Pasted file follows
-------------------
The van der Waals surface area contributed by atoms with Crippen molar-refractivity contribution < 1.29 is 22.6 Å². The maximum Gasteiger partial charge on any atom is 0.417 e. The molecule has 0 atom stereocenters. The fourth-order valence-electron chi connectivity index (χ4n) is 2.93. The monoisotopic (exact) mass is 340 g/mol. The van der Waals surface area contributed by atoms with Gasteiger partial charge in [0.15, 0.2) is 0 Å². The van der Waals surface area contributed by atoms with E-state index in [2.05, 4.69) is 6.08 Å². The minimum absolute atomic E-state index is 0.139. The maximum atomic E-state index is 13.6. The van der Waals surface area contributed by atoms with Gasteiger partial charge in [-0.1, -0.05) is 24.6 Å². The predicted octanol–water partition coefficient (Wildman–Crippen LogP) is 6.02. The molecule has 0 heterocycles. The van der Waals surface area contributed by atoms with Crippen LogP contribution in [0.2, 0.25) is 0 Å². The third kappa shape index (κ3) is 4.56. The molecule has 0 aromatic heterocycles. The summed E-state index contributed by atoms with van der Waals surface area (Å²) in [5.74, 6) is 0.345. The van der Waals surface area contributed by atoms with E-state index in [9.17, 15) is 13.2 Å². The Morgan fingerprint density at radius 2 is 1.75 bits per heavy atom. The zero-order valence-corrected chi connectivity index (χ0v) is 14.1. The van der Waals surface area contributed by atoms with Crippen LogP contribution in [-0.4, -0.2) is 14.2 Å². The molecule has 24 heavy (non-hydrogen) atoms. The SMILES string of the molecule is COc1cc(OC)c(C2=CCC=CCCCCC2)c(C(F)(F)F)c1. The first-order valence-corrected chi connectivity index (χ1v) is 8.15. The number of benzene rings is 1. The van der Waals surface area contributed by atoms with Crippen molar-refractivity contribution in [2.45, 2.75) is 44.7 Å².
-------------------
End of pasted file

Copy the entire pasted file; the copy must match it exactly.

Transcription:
The van der Waals surface area contributed by atoms with Crippen molar-refractivity contribution < 1.29 is 22.6 Å². The maximum Gasteiger partial charge on any atom is 0.417 e. The molecule has 0 atom stereocenters. The fourth-order valence-electron chi connectivity index (χ4n) is 2.93. The monoisotopic (exact) mass is 340 g/mol. The van der Waals surface area contributed by atoms with Gasteiger partial charge in [0.15, 0.2) is 0 Å². The van der Waals surface area contributed by atoms with E-state index in [2.05, 4.69) is 6.08 Å². The minimum absolute atomic E-state index is 0.139. The maximum atomic E-state index is 13.6. The van der Waals surface area contributed by atoms with Gasteiger partial charge in [-0.1, -0.05) is 24.6 Å². The predicted octanol–water partition coefficient (Wildman–Crippen LogP) is 6.02. The molecule has 0 heterocycles. The van der Waals surface area contributed by atoms with Crippen LogP contribution in [0.2, 0.25) is 0 Å². The third kappa shape index (κ3) is 4.56. The molecule has 0 aromatic heterocycles. The summed E-state index contributed by atoms with van der Waals surface area (Å²) in [5.74, 6) is 0.345. The van der Waals surface area contributed by atoms with E-state index in [9.17, 15) is 13.2 Å². The Morgan fingerprint density at radius 2 is 1.75 bits per heavy atom. The zero-order valence-corrected chi connectivity index (χ0v) is 14.1. The van der Waals surface area contributed by atoms with Crippen LogP contribution in [-0.4, -0.2) is 14.2 Å². The molecule has 24 heavy (non-hydrogen) atoms. The SMILES string of the molecule is COc1cc(OC)c(C2=CCC=CCCCCC2)c(C(F)(F)F)c1. The first-order valence-corrected chi connectivity index (χ1v) is 8.15. The number of benzene rings is 1. The van der Waals surface area contributed by atoms with Crippen molar-refractivity contribution in [2.45, 2.75) is 44.7 Å².